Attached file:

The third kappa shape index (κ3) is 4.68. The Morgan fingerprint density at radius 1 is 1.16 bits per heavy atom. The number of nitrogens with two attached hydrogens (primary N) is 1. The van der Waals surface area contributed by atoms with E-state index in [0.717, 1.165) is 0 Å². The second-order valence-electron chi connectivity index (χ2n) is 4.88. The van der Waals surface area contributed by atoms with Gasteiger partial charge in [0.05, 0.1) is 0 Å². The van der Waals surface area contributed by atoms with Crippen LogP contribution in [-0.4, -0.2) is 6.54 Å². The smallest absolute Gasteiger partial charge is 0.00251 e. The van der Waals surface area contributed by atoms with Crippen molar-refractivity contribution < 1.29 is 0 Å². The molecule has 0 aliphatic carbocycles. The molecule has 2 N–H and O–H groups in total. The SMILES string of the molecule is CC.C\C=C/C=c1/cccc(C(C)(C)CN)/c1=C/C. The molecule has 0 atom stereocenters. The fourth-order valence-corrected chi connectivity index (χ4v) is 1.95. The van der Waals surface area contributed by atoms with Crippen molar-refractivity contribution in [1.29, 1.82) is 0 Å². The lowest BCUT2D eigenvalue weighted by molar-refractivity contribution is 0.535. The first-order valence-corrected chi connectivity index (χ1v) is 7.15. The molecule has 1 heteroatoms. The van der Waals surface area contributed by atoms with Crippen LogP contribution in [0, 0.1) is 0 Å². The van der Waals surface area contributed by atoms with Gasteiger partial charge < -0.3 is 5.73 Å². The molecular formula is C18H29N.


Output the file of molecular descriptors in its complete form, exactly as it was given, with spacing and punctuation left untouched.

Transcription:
The third kappa shape index (κ3) is 4.68. The Morgan fingerprint density at radius 1 is 1.16 bits per heavy atom. The number of nitrogens with two attached hydrogens (primary N) is 1. The van der Waals surface area contributed by atoms with E-state index in [0.717, 1.165) is 0 Å². The second-order valence-electron chi connectivity index (χ2n) is 4.88. The van der Waals surface area contributed by atoms with Gasteiger partial charge in [0.05, 0.1) is 0 Å². The van der Waals surface area contributed by atoms with Crippen LogP contribution in [-0.4, -0.2) is 6.54 Å². The smallest absolute Gasteiger partial charge is 0.00251 e. The van der Waals surface area contributed by atoms with Crippen molar-refractivity contribution < 1.29 is 0 Å². The molecule has 0 aliphatic carbocycles. The molecule has 2 N–H and O–H groups in total. The SMILES string of the molecule is CC.C\C=C/C=c1/cccc(C(C)(C)CN)/c1=C/C. The molecule has 0 atom stereocenters. The fourth-order valence-corrected chi connectivity index (χ4v) is 1.95. The van der Waals surface area contributed by atoms with Crippen molar-refractivity contribution in [1.29, 1.82) is 0 Å². The lowest BCUT2D eigenvalue weighted by molar-refractivity contribution is 0.535. The first-order valence-corrected chi connectivity index (χ1v) is 7.15. The molecule has 1 heteroatoms. The van der Waals surface area contributed by atoms with Crippen LogP contribution in [0, 0.1) is 0 Å². The van der Waals surface area contributed by atoms with Gasteiger partial charge < -0.3 is 5.73 Å². The molecular formula is C18H29N.